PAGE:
ON THE UP
THERE IS something special brewing at the Papatoetoe Rugby Club in its 65th year of existence, as Rugby News discovered when it headed down the Southern Motorway to find out more about the South Auckland club’s renaissance.
Those who have been following Auckland club rugby religiously would know that Papatoetoe is riding high. Indeed, results this season have been fantastic – the premiers are second in the race for the Alan McEvoy Memorial Trophy, are current holders of the Sir Fred Allen Challenge Cup and made the final of the Waka Nathan Challenge Cup earlier this season.
Away from the muddy fields, Papatoetoe has also relocated to the brand-spanking new Papatoetoe Sports Centre.
“There’s been a helluva change in terms of how we are viewed and how we are performing on and off the field,” says club chairman Paul Maguire.
Much of the success stems from the work that was done in the off-season following last year’s disappointing performances.
Part of that planning was ensuring the premier team had a coach who knew how to get the best out of the players, both the existing and new ones which had migrated to Papatoetoe’s turf during the summer.
Enter Geoff Moon.
Under the tutelage of Moon and his able deputies – Gary Peach, Luke Mealamu and Dave Usu – Papatoetoe has made great strides this season.
Club legend and premier team manager Ash Joyce says that group prides itself on discipline and has an old-fashioned ethos, adding that life members are brought in to present the premier players’ jerseys on match-day.
Maguire agrees with those comments.
“The coaches have got a lot of values and are big on imparting them to the boys who haven’t had that structure before. They know how to relate and talk to the players. And to their credit, the players have really bought into their approach.”
Papatoetoe has more than 800 registered senior and junior players. As well the Premier side, there is also a Senior Reserve, two Senior Three and two Presidents teams. Under 21s, 19s and 85kg sides and 22 junior teams make up the rest of the playing contingent.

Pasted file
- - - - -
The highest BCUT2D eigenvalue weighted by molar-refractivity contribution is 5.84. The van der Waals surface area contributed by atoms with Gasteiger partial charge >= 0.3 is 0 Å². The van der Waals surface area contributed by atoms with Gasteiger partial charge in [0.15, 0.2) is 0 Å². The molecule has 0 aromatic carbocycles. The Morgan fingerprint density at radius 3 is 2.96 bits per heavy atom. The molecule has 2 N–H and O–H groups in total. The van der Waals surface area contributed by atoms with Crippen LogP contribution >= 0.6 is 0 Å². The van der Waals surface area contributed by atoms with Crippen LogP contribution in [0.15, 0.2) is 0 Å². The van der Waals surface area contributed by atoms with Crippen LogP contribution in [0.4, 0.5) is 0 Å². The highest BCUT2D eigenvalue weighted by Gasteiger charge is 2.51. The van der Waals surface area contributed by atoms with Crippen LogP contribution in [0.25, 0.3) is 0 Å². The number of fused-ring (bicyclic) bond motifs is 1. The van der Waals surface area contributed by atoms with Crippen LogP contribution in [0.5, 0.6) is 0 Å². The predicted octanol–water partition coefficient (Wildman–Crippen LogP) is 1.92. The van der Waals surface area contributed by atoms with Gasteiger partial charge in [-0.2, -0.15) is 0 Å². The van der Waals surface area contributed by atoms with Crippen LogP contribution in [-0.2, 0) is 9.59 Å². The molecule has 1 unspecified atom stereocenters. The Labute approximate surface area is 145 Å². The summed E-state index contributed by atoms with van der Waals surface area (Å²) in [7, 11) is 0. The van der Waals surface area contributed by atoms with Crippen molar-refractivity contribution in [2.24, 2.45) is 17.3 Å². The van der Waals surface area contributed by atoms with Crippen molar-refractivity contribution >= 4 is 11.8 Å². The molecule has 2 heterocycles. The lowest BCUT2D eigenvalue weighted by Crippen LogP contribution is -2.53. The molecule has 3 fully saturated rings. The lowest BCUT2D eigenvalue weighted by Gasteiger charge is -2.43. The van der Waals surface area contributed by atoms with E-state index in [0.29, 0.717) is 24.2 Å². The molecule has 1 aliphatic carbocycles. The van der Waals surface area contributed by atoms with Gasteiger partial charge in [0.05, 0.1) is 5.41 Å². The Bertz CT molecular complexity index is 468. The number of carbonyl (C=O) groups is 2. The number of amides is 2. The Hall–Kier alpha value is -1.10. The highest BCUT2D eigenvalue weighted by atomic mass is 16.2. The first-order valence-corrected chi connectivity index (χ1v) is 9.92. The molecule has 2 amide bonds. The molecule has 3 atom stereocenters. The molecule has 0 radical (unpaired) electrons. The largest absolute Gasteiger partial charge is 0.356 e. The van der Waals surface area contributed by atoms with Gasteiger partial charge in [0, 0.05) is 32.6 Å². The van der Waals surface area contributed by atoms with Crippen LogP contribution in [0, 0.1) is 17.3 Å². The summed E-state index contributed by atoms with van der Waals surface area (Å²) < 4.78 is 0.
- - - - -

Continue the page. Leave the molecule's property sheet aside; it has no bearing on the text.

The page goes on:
But it’s not just on the field that things have turned to gold for Papatoetoe.
The relocation to the Papatoetoe Sports Centre has also been a positive thing. The club shares the venue with five sports clubs – soccer, cricket, hockey, tennis and bowls – as well as the local bridge club, scouts and girl guides groups.
Papatoetoe does not want for support either. There was a big crowd – around 1500 people – on hand at the new complex to watch the season-opening game against defending champions Ponsonby.
“We have a good social setting,” says Maguire. “Families play a huge part in the players’ lives and it’s about integrating that into the club. Because of our predominately Pacific Island player base, we’ve got so many different cultures, so it’s about understanding and adapting to those different aspects.”
As for future plans, Papatoetoe wants to turn the old clubhouse into an indoor training and storage facility and upgrade the existing field to either a sand-based or artificial surface, á la College Rifles. It is also determined to keep fostering the relationship with the local colleges in the area.
“We want to strengthen the pathway from schoolboys through to a professional career,” says Maguire.
RELOCATING TO the Papatoetoe Sports Centre is the best thing that has happened to the club from an administration perspective.
Equipped with a gymnasium, indoor training facility and aftermatch function room, Papatoetoe now has a state-of-the-art venue and one of the best set-ups in Auckland.
And best of all, everything is taken care of by the Papatoetoe Sports and Community Charitable Trust, meaning the club has no overheads as far as maintenance goes.
The facility, which cost $12 million dollars, was completed earlier this year.
Playing-wise, club legend and premier team manager Ash Joyce reckons the 1991 season sticks out. Papatoetoe was promoted mid-season and made a great splash, knocking over heavyweights Ponsonby, Carlton and Suburbs during a golden run.
“Unfortunately we missed out on contesting the Gallaher Shield. But given what we had and where we came from, it was a pretty good achievement.”
ASH JOYCE has the red and white of Papatoetoe running through his veins.
“He’s got a lifetime of knowledge, is Papatoetoe born and bred, has red and white in his veins and knows the culture,” says club chairman Paul Maguire.
A life member and long-serving committee member, Joyce has been a regular at Papatoetoe since 1958, when he first played junior rugby for the club.
His playing career spanned 25 years, 15 of which were for the senior team. After hanging up his boots, Joyce served as a committee member, senior coach and manager, vice-president and president.
You will also still see him putting up the pads and corner flags on Saturdays and ensuring the clubhouse is spick and span once the aftermatch has run its course.
He took a break for three years in 2007, but was enticed back by new coach Geoff Moon to manage the premier team this season. It was a role he also filled in 1991.
“We’ve had two or three rough years, but it looks as if things are now coming right now,” says Joyce.
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